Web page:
2. The end justifies the means. This is referred to as being effective, result oriented, dynamic and stuff like that. The fellow who wants to be good will pay equal or more attention to the means and find himself to be the loser.
3. Good means weak. Quite often you will find that the person who tries to be good is actually vulnerable. This is because the world knows the rules that he will play by and so it is easy to find the chinks. The person who has no such compelling need to be good has greater flexibility and more number of options in his arsenal. The others cannot take him for granted.
4. Never ending duels. Your trying to be good will naturally get you into friction with others who don’t care about it. Even if you manage to convert or subdue the person, you will come across another, and yet another, until life starts looking like a worthless and endless story of serial duels.
Why to be good?
Having seen the problems that we may encounter by being good, we need to think of the advantages and possible reasons for being good.
In absolute terms, this is pretty knotted up and unraveling isn’t easy unless we come onto a common platform by identifying what is best for us as a species and then decide on what being a good person means. But for now as a practical solution, we can think of making use of our working definition.
There can be many reasons why one should be good. It may be a religious reason – involving faith – which cannot and need not be subjected to logical scrutiny. Or it may be part of the effort to live up to the high standards of one’s family or to make oneself acceptable in society. Sometimes it is a personal decision to be a good person and do good things so as to feel good. Or it could be because, as William Pen said, “I expect to pass through life but once.If therefore, there be any kindness I can show, or any good thing I can do to any fellow being, let me do it now, and not defer or neglect it, as I shall not pass this way again”. There could be other reasons too but these are some of the common reasons. The important thing is that the reason for trying to be good should withstand the negativity created by all the problems that one may encounter in the process of trying to be good. The deeper the reason, the stronger the conviction, and the easier it is to face the problems.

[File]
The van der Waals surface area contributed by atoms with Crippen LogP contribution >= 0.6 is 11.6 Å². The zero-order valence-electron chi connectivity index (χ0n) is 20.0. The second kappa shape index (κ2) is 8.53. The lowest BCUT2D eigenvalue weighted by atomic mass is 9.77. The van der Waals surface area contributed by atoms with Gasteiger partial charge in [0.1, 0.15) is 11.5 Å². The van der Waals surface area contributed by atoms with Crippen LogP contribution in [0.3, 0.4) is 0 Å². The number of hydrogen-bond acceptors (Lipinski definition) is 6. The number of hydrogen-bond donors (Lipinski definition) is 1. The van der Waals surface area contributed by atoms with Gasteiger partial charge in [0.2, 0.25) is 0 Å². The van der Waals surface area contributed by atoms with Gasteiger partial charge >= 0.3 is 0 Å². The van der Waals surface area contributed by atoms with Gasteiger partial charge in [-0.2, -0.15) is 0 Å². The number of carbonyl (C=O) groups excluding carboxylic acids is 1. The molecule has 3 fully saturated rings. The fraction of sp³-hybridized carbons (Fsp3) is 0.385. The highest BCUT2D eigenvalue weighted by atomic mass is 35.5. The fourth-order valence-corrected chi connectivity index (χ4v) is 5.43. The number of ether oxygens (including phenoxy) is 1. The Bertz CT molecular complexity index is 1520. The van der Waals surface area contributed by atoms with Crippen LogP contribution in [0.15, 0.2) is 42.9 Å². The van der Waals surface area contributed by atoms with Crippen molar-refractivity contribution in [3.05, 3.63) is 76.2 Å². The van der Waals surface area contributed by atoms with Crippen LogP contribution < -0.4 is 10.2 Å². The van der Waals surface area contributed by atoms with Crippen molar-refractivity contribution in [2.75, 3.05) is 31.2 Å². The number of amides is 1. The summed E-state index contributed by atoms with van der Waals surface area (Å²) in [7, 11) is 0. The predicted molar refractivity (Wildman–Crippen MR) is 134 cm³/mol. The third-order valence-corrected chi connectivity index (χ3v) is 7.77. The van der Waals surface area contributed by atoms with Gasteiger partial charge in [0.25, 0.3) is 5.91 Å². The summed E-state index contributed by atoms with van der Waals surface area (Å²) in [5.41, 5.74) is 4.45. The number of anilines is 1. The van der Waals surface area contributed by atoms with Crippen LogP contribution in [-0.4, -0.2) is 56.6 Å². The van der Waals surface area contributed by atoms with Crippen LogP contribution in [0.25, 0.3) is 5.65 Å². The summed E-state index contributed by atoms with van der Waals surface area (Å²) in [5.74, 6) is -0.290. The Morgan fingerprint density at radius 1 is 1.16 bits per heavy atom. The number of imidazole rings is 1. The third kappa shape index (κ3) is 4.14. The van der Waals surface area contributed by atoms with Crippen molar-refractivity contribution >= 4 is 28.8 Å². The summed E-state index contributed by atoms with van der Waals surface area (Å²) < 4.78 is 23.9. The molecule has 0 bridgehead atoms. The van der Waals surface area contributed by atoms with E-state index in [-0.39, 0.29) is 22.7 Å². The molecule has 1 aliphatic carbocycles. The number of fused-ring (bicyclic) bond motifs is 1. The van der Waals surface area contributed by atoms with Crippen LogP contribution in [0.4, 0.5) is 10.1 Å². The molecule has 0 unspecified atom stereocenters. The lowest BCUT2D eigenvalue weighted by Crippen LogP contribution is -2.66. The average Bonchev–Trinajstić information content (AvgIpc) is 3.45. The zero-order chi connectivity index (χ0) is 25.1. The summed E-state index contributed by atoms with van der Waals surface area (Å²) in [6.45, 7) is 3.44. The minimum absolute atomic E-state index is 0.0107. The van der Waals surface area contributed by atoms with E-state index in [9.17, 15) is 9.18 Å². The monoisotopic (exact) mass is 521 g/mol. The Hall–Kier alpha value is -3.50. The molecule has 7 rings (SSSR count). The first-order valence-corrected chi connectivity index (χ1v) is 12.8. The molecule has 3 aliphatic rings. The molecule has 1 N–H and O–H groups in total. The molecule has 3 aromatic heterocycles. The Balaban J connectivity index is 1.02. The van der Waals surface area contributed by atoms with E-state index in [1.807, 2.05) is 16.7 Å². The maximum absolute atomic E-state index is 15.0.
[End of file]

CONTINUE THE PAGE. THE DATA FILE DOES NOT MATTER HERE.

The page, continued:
How to be good?
First of all, we should realize that if the social, political, and governance systems created by us support our being good (in the way we understand the word) then it is pretty simple. All we need to do is try and adhere to our concept of good and be willing to pay the price if required. If our concept does not match the prevalent value systems, then it can be an arduous exercise and one should brace up for a rigorous pursuit of one’s goals.
The American Theologian, Tryon Edwards said that “to be good, we must do good; and by doing good we take a sure means of being good, as the use and exercise of the muscles increase their power.” So try and do good in various ways. It need not be big and it need not cost anything. Look around in your world for opportunities and you are sure to find a big heap of opportunities awaiting you.
It would be useful to have friends of your kind who share the same values so that you can share your joy and disappointments along the journey. If you can involve your family, then nothing like it.
Finally when you are trying to be good or doing good, it may help to not keep looking constantly for the payoffs. Being good and doing good is essentially nourishment for the spirit and when you look at it like that you will not be disheartened if the expected payoffs don’t come in.